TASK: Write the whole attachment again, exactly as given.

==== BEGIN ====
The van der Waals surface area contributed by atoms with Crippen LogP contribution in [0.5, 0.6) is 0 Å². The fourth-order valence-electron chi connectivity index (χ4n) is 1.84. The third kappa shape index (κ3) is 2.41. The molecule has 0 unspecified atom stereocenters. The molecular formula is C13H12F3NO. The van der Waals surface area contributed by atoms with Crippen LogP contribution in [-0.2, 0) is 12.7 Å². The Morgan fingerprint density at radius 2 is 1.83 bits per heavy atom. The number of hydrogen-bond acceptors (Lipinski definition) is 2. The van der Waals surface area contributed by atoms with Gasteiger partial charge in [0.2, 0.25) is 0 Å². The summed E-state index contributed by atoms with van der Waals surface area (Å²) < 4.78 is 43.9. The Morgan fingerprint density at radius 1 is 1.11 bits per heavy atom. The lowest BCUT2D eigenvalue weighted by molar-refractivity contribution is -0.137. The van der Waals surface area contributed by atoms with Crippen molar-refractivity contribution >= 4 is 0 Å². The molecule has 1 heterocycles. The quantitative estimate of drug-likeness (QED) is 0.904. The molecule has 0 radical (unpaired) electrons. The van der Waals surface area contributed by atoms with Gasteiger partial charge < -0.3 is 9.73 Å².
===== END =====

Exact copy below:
The van der Waals surface area contributed by atoms with Crippen LogP contribution in [0.5, 0.6) is 0 Å². The fourth-order valence-electron chi connectivity index (χ4n) is 1.84. The third kappa shape index (κ3) is 2.41. The molecule has 0 unspecified atom stereocenters. The molecular formula is C13H12F3NO. The van der Waals surface area contributed by atoms with Crippen LogP contribution in [-0.2, 0) is 12.7 Å². The Morgan fingerprint density at radius 2 is 1.83 bits per heavy atom. The number of hydrogen-bond acceptors (Lipinski definition) is 2. The van der Waals surface area contributed by atoms with Gasteiger partial charge in [0.2, 0.25) is 0 Å². The summed E-state index contributed by atoms with van der Waals surface area (Å²) < 4.78 is 43.9. The Morgan fingerprint density at radius 1 is 1.11 bits per heavy atom. The lowest BCUT2D eigenvalue weighted by molar-refractivity contribution is -0.137. The van der Waals surface area contributed by atoms with Crippen molar-refractivity contribution >= 4 is 0 Å². The molecule has 1 heterocycles. The quantitative estimate of drug-likeness (QED) is 0.904. The molecule has 0 radical (unpaired) electrons. The van der Waals surface area contributed by atoms with Gasteiger partial charge < -0.3 is 9.73 Å².